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Cracking


#1

We do an awful lot of melting down of clients own gold (broken
chains, odd ear rings etc), and make up bangles, chains etc.

On the odd occasion when rolling out the ingot we repeatedly get
cracks apearing not just on the edges but on the surface.

Filing them out helps to remove them but sometimes even if we
remelt the ingot it still cracks after only a couple of passes
through the rolling mill.

You read about people saying never to remelt gold but we do a
lot of business with it.

Is it possible to remelt including with it some alloys or
anything, or is it best to refine it.

Does anyone know of a way of refining that can be carried out in
the workshop that is not too dangerous?

Thanks again

Andrew


#2

You need a very good ventilation (draft, suction) system for
this crude method but it often works. Remelt, when molten add a
heaping tablespoon of potassium nitrate (saltpeter). It will puff
up into a crusty, spongy mass and then collapse down into a melt
again. Avoid the fumes. REALLY avoid the fumes. Then pour it into
an ingot, as usual using a slightly gassy flame coverint the
metal to avoid oxygen access. This will often fix such problems.
Charles

Brain Press
Box 1624, Ste M, Calgary, Alberta, T2P 2L7, Canada
Tel: 403-263-3955 Fax: 403-283-9053 Email: @Charles_Lewton-Brain

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#3

On the odd occasion when rolling out the ingot we repeatedly get
cracks apearing not just on the edges but on the surface Is it
possible to remelt including with it some alloys

Hi Andrew I do a bit of this also my cracking problems are
usually with 9ct. here are some tips I use that seem to work for
me.

1 stir with a carbon rod, pencil or chopstick to keep oxygen
down.

2 add more clean gold of the same carat weight if possible. I
tell my customers its like cutting out gingerbread men I will
account for all their gold and definitely use it but I have to
add more to get a big enough bit of pastry so to speak. 3 use
a flame not to high in oxygen.

4 anneal after pouring before rolling. (being careful not to
quench the gold until it is a black heat. quenching red hot gold
does hell to it.

5 anneal often while rolling.

                Best wishes Gerald.
                Arrowtown opals & Jewellery
               ph 64 3 4421288 fax 64 3 4421488
 trade site
 http://www.angelfire.com/biz/wholesaleopals/index.html

#4

Hi again Andrew

I do quite alot of this as well, maybe I can lend some advice…

Mixing different gold alloys together is a crap shoot, I have
had trouble with cracking mixing 2 different alloys of virgin 18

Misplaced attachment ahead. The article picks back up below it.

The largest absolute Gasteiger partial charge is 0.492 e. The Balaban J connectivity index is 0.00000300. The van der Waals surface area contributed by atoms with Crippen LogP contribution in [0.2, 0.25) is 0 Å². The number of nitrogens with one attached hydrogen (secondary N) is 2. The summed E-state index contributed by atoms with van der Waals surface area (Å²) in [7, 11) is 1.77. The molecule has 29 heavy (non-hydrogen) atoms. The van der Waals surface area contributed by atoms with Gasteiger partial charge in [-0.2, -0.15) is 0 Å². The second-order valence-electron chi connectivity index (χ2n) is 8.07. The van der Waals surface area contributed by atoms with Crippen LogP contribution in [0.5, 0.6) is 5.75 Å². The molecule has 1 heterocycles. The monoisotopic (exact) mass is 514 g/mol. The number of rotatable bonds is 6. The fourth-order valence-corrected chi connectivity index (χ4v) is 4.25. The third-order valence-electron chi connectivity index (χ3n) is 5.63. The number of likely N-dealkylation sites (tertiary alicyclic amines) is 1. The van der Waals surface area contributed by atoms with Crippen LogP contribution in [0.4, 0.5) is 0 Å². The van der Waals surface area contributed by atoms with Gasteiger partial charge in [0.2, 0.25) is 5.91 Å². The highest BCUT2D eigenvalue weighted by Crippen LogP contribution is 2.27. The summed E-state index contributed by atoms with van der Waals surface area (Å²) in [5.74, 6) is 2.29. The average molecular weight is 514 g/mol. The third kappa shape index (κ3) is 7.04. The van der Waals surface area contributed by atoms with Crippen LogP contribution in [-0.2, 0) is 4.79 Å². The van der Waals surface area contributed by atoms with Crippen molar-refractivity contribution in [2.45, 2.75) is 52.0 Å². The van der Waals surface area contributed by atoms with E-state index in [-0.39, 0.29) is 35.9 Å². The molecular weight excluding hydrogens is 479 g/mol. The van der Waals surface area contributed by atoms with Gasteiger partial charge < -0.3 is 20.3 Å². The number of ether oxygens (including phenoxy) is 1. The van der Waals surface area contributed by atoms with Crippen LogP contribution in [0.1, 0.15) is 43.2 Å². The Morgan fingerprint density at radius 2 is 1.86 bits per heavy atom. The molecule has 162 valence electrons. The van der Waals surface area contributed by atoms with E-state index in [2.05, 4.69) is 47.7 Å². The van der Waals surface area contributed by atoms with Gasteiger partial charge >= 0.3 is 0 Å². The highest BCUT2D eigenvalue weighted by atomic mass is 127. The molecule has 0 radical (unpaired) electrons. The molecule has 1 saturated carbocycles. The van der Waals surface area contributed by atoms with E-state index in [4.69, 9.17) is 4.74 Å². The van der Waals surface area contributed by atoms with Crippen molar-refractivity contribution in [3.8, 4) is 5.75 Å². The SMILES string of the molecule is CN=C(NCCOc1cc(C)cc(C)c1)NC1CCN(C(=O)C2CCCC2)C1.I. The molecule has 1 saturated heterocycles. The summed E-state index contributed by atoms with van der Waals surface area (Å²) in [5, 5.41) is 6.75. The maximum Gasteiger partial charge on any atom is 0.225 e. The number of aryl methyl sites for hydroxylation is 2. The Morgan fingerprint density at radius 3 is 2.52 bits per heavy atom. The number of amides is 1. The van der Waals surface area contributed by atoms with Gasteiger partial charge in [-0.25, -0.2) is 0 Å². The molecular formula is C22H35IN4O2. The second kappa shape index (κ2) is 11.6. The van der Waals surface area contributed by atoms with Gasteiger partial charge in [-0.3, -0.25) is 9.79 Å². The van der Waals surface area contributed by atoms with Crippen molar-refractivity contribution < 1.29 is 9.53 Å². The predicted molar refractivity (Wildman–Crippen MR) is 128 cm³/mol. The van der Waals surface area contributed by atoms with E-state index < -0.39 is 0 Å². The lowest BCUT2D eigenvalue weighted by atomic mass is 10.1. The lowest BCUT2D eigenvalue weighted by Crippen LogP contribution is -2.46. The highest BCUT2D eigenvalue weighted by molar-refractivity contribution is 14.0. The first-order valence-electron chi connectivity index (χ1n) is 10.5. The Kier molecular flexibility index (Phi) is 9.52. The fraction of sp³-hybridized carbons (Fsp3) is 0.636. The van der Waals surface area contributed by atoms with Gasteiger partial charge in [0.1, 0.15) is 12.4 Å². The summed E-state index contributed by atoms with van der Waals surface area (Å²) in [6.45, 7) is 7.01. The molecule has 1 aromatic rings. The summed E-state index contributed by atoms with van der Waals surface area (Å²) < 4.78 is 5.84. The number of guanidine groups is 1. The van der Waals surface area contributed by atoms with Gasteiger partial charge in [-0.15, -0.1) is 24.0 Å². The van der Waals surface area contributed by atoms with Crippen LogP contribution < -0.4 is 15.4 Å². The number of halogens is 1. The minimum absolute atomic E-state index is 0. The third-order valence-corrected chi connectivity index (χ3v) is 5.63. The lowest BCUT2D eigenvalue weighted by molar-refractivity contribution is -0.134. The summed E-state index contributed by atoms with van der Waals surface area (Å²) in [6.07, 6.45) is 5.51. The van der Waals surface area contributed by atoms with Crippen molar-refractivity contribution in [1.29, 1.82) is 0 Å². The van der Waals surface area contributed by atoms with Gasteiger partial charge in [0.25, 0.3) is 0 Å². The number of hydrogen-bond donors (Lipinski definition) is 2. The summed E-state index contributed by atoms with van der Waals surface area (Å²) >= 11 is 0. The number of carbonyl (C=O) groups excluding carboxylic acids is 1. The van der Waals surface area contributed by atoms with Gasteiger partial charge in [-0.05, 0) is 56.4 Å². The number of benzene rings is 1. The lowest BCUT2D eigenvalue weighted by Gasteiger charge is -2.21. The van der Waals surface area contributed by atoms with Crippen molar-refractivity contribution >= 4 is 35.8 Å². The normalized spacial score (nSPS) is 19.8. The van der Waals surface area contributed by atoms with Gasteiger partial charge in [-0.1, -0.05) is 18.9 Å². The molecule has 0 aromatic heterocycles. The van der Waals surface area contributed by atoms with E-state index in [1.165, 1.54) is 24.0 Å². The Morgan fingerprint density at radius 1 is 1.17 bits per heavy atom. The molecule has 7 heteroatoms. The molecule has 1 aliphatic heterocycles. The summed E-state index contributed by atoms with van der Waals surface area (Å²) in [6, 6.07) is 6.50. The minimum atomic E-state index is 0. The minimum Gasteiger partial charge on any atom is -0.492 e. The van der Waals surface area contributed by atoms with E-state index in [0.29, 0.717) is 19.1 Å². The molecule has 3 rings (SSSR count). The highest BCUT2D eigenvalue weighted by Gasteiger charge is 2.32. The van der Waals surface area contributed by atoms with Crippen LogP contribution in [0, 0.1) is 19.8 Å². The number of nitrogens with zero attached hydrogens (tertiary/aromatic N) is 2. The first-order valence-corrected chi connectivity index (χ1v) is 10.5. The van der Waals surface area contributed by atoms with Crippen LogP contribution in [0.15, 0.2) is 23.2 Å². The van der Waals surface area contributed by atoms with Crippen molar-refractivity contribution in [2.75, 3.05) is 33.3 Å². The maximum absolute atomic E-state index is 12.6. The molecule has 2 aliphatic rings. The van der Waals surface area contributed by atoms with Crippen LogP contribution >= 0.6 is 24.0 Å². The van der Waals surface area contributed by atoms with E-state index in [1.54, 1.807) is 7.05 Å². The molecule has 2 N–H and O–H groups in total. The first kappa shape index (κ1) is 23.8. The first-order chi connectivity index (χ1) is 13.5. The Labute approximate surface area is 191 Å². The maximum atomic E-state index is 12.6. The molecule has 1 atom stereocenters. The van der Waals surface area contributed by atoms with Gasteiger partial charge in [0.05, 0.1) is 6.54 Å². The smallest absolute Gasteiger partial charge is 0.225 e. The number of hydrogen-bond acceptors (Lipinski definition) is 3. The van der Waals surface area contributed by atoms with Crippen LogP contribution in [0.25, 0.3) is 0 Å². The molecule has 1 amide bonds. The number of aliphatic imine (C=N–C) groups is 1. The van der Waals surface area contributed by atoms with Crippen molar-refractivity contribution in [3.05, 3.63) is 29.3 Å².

yellow gold, which surprised the heck our of me. Apparently it
has to do with the silicon additive that so many manufacturers
use today.

Is it possible to remelt including with it some alloys or
anything, or is it best to refine it.

I suggest refining is the best practice.

Does anyone know of a way of refining that can be carried out in
the workshop that is not too dangerous?

I highly recommend the salt water refining system from Shor
Comany. For about $700 US and a few dollars per ounce of gold for
materials you can safely refine your gold to an acceptable
purity.If nothing else you could then send the produced gold
ingot to a refiner in trade for casting grain or whatever your
needs are. In this manner you could greatly reduce your refining
costs.

         Jeffrey Everett

Handmade 18K, 22K, and platinum gemstone fine jewelry.
Diamond setting, rubber/metal molds, casting, lapidary
Die and mold engraving, plastic patterns for casting.
Cad jewelry design, cad/cam milling scroll filigree…
P O Box 2057 Fairfield IA 52556 515-469-6250


#5

We never use old gold for anything other than a “nugget”.Chains
and other types of jewelry can have a large percentage of
solder. They may also have been exposed to chemicals that can
dammage the alloys.Either of these problems can cause the
cracking you describe. They can also cause problems in
casting.Speaking from experience, we avoid using old gold at all
costs.


#6

hi
I too have had that cracking problem. Just recently I started
adding a pinch of a flux that comes from germany called argoflux
and argopuroflx it comes in very small bottles and you use only a
pinch to your regular flux. I don’t know if its a coincidence or
not but the product does seem to give me better casts a well as
ingots. You can get it from Frei in the states or Fischer in
germany

steve ross